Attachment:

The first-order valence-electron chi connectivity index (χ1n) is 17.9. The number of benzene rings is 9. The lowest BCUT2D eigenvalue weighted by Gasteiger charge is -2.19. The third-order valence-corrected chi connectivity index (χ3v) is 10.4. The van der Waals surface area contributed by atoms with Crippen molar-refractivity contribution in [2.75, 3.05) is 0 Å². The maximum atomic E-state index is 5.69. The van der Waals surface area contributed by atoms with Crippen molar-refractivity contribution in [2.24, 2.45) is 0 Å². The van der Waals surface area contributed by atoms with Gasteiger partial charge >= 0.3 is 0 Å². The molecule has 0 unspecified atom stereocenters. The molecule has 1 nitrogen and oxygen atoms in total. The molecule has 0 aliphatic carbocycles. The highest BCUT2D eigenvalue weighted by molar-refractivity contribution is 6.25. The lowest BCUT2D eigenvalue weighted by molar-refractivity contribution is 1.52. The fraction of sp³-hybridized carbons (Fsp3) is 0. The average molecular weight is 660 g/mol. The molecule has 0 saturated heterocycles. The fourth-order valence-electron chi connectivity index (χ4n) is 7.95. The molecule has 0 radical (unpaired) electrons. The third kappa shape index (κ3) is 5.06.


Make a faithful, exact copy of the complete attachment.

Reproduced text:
The first-order valence-electron chi connectivity index (χ1n) is 17.9. The number of benzene rings is 9. The lowest BCUT2D eigenvalue weighted by Gasteiger charge is -2.19. The third-order valence-corrected chi connectivity index (χ3v) is 10.4. The van der Waals surface area contributed by atoms with Crippen molar-refractivity contribution in [2.75, 3.05) is 0 Å². The maximum atomic E-state index is 5.69. The van der Waals surface area contributed by atoms with Crippen molar-refractivity contribution in [2.24, 2.45) is 0 Å². The van der Waals surface area contributed by atoms with Gasteiger partial charge >= 0.3 is 0 Å². The molecule has 0 unspecified atom stereocenters. The molecule has 1 nitrogen and oxygen atoms in total. The molecule has 0 aliphatic carbocycles. The highest BCUT2D eigenvalue weighted by molar-refractivity contribution is 6.25. The lowest BCUT2D eigenvalue weighted by molar-refractivity contribution is 1.52. The fraction of sp³-hybridized carbons (Fsp3) is 0. The average molecular weight is 660 g/mol. The molecule has 0 saturated heterocycles. The fourth-order valence-electron chi connectivity index (χ4n) is 7.95. The molecule has 0 radical (unpaired) electrons. The third kappa shape index (κ3) is 5.06.